How to decompress after providing relief for victims

I spent a total 39 days in Nepal, and only five days were prior to the Great Earthquake, and I was even interviewed by Flipboard for my relief efforts. The experience bred a number of emotions and challenges that, at the time, I was unable to process. I was in “go” mode. It was like an out of body experience. How can one decompress after providing relief for victims? more “How to decompress after providing relief for victims”

Rebuilding Kathmandu after the Great Earthquake

Kathmandu is a city with a lot of magic and a lot of tension. It is a big project to begin rebuilding Kathmandu after the Great Earthquake. Our final missions are cleaning 160 houses in the two villages (Machchheguan and Satungal) that neighbor the site to the future Kathmandu World Peace Pagoda. Our goal is to demolish the buildings that are cracked, collapsed, or irreparable then remove the rubble. Finally we would help the villagers build monsoon-proof temporary housing. more “Rebuilding Kathmandu after the Great Earthquake”

Planning three projects for Nepal relief

Currently there is no Nipponzan Myohoji (Japanese monastery) in Kathmandu, so we stayed at a beautiful Tibetan monastery. The monk there is a close friend of Sato’s. He has a smile as wide as the ocean and even kinder. Not to mention, he is an amazing cook! Apparently, tourists are not allowed to stay at the monastery. It is generally closed during the day and only open to followers for worship. I suppose our good karma was catching up to us, since we were accepted guests. We’ll need all the good karma we can get while planning three projects for Nepal relief.

more “Planning three projects for Nepal relief”

Second Mission providing relief to 350 families in Goljung, Rasuwa

Our first morning in Kathmandu, an earthquake woke us up at 5 a.m. We had a lot of work to do, packing for 350 families and being in a city literally shaking with fear added a new layer of complexity.

After a full day’s work, we were roughly halfway done. We would have to finish packing in the village and rely on help from the villagers. Since the area was quite desperate, we were a bit nervous as to how this drop off would be. There were stories of robberies on the road and restless villages tired of waiting for needed supplies. Who could blame them? more “Second Mission providing relief to 350 families in Goljung, Rasuwa”

Delivering relief supplies to Lamjung, Nepal

Over the past few days, I’ve raised over $3,000 for our relief effort to Lamjung district in Nepal, bought and provided survival goods to eight small villages, and have collaborated with monks, Nepali locals, Indian shops, and local governments for this relief. My friends and family have been kind enough to call me a hero. However, the true heroes are you.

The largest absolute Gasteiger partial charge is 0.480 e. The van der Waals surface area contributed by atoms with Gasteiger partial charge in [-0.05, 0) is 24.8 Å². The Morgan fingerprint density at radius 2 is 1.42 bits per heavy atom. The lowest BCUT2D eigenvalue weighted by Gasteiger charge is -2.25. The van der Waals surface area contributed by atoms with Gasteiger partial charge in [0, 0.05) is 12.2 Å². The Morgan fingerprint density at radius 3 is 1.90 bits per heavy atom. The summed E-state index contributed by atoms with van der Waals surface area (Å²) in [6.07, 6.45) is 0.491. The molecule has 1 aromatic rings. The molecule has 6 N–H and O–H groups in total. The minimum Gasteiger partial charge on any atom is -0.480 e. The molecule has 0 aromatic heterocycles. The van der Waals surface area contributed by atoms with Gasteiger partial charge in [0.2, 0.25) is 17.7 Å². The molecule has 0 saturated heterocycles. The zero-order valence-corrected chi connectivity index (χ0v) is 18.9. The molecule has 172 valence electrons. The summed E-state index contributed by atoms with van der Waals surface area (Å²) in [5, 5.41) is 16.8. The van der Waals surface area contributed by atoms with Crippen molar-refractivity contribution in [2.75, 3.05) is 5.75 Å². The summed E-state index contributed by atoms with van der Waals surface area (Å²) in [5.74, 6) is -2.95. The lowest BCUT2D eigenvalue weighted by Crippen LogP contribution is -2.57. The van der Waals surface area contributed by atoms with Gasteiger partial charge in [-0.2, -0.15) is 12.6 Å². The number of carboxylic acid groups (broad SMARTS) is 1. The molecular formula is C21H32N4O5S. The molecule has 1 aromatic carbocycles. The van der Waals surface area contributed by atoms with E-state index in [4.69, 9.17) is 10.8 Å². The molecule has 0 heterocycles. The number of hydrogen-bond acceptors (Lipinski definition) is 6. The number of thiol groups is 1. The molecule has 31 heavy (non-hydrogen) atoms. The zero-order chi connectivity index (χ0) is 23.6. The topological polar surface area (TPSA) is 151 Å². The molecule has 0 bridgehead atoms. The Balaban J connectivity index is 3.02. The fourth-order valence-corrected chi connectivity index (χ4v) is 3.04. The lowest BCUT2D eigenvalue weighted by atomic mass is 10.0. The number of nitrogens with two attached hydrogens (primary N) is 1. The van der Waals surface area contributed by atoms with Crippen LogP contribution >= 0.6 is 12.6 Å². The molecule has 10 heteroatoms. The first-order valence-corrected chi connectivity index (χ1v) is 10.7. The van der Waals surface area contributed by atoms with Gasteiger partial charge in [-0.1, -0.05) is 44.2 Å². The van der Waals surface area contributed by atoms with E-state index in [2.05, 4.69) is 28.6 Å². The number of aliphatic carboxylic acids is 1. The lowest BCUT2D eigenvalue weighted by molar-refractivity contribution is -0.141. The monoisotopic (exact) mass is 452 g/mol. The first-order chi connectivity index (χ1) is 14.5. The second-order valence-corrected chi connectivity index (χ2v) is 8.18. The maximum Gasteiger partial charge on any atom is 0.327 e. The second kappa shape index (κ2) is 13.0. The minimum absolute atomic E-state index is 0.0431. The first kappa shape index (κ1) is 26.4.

Yes, you reading this post, perhaps sharing it and donating to the cause. It s you who can make a bigger difference than I can. Truly. more “Delivering relief supplies to Lamjung, Nepal”

Dharamsala to Banbassa Mahendranagar border crossing from India to Nepal

We, unfortunately, needed to leave India to renew Tiago’s visa. Information on how to go to Nepal from Dharamsala is quite rare, and many tour agencies will tell you that it’ll take two days to get there (Dharamsala to Delhi then Delhi to Gorkhapur then Gorkhapur to the border then to Kathmandu). Lo, there is an easier way, or rather a way to cross the India-Nepal border that doesn’t take two days.

After some research, I discovered that the nearest border crossing from Dharamsala is Banbassa Mahendranagar. I found an article on TripAdvisor that indicated that we could get a train from Pathankot to Bareilly and then a bus to the border (yes there is a local bus from Bareilly to the border despite what you read elsewhere). more “Dharamsala to Banbassa Mahendranagar border crossing from India to Nepal”

Being in Nepal during the 7.9 earthquake 2015

It’s been awhile since I’ve written here due to moving around a lot and lack of Internet. Most recently there was a 7.9 earthquake in Gorkha, Nepal about halfway between Kathmandu and Pokhara (the country’s two largest cities). The damage is exponential, razing buildings, homes, and world heritage sites to the ground. A lot of the Nepalese holy sites and history was demolished in minutes. The aftershocks continue to this day. more “Being in Nepal during the 7.9 earthquake 2015”